Gov. Sanford Admits Other Encounters

South Carolina Gov. Mark Sanford said Tuesday he "crossed lines" with women other than his mistress, but never had sex with them. In an interview with The Associated Press, Sanford also said he met more times with his Argentine mistress than he previously acknowledged. AP Writer Tamara Lush, who interviewed Sanford, discusses the new revelations.

Copyright © 2009 NPR. For personal, noncommercial use only. See Terms of Use. For other uses, prior permission required.

ROBERT SIEGEL, host:

It's probably fair to say that South Carolina Governor Mark Sanford's troubles are going from bad to worse. Last week, the governor admitted to an affair with an Argentine woman. He apologized to family, friends and staff, and he vowed to remain in office. Today, he told the Associated Press that he had, quote, "crossed lines" with other women.

Tamara Lush is the AP reporter who sat down with Governor Sanford at his statehouse office. Hi, how are you?

Ms. TAMARA LUSH (Reporter, Associated Press): Good, thanks. How are you?

SIEGEL: A little mystified. What did the governor mean by crossing lines?

Ms. LUSH: Well, I don't think this is a good week for Governor Sanford. He detailed exactly his feelings for the woman who he had the affair with, and he also detailed - not in great detail - but he talked about when he would go on yearly adventures with his friend, yearly trips to, as he put, blow off steam, and he would go to somewhere overseas and he would, you know, meet women and have casual encounters.

He said that he never, quote, "crossed the ultimate line" with the women. He didn't - he said very specifically he didn't cross the sex line with these women other than the woman that he met in Uruguay in 2001, who - the mistress.

SIEGEL: Yeah.

Ms. LUSH: But he never crossed the line.

SIEGEL: He also disclosed more about his relationship with the Argentine woman, that he'd actually seen her more times that he said last week, than he originally said.

Ms. LUSH: Yes, he saw her a total of seven times since 2001.

SIEGEL: This sounds like one of the most incredibly uncomfortable interviews one could possibly sit through. What was the governor's mood like doing it?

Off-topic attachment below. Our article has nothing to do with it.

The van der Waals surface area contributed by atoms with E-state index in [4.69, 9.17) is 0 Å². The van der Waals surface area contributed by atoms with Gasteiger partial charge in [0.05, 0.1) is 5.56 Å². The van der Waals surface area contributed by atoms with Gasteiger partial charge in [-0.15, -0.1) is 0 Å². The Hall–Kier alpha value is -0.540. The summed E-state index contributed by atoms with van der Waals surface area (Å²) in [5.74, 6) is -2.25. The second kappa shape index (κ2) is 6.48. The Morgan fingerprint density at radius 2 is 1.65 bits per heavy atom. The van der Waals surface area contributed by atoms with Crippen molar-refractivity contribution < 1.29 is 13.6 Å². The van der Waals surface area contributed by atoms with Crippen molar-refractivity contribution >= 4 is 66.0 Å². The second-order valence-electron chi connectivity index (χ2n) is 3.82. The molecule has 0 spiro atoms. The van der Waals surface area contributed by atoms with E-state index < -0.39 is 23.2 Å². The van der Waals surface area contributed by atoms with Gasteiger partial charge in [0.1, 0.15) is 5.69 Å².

Ms. LUSH: I would say the governor is very - he's very upset, and he's a very tragic figure. He's very upset and he really wants to - I think he really wants to talk. And I think he really wants to talk about what has happened in his life for whatever reason.

SIEGEL: As he discloses more details of his relationship with his mistress, there are investigations getting under way to look at his travel records. Was he traveling - was it official business, for example? These things are - he is literally compounding his problems with (unintelligible).

Ms. LUSH: Yes, he is. That's correct, Robert.

SIEGEL: Do you get the impression that this sense of openness and this confessional tone, it seems, in the interview that he gave you, that it's consistent with his insisting on remaining in office? Or do you get the feeling that it might not be worth it after all to stay in office?

Ms. LUSH: I don't have a handle on that. I believe that he really would like to let the public know everything, and that may not be in his best interest, but he wants everyone to know. He's been apologizing all week, all weekend. He's apologized to the cabinet. He's apologized to his neighbors. I've seen him on several occasions apologize to just various people. And that is the mode that he's in right now.

SIEGEL: Has he said - has he put a lid on this story or can we expect "The View?" I don't know. Can we expect more appearances by the governor?

Ms. LUSH: I think anything's possible at this point here in South Carolina.

SIEGEL: Well, thank you very much for talking with us about your interview.

Ms. LUSH: Thank you.

SIEGEL: That's Tamara Lush, who's an Associated Press reporter, talking about her interview today with South Carolina Governor Mark Sanford.

Copyright © 2009 NPR. All rights reserved. No quotes from the materials contained herein may be used in any media without attribution to NPR. This transcript is provided for personal, noncommercial use only, pursuant to our Terms of Use. Any other use requires NPR's prior permission. Visit our permissions page for further information.

NPR transcripts are created on a rush deadline by a contractor for NPR, and accuracy and availability may vary. This text may not be in its final form and may be updated or revised in the future. Please be aware that the authoritative record of NPR's programming is the audio.

Comments

 

Please keep your community civil. All comments must follow the NPR.org Community rules and terms of use, and will be moderated prior to posting. NPR reserves the right to use the comments we receive, in whole or in part, and to use the commenter's name and location, in any medium. See also the Terms of Use, Privacy Policy and Community FAQ.

Support comes from: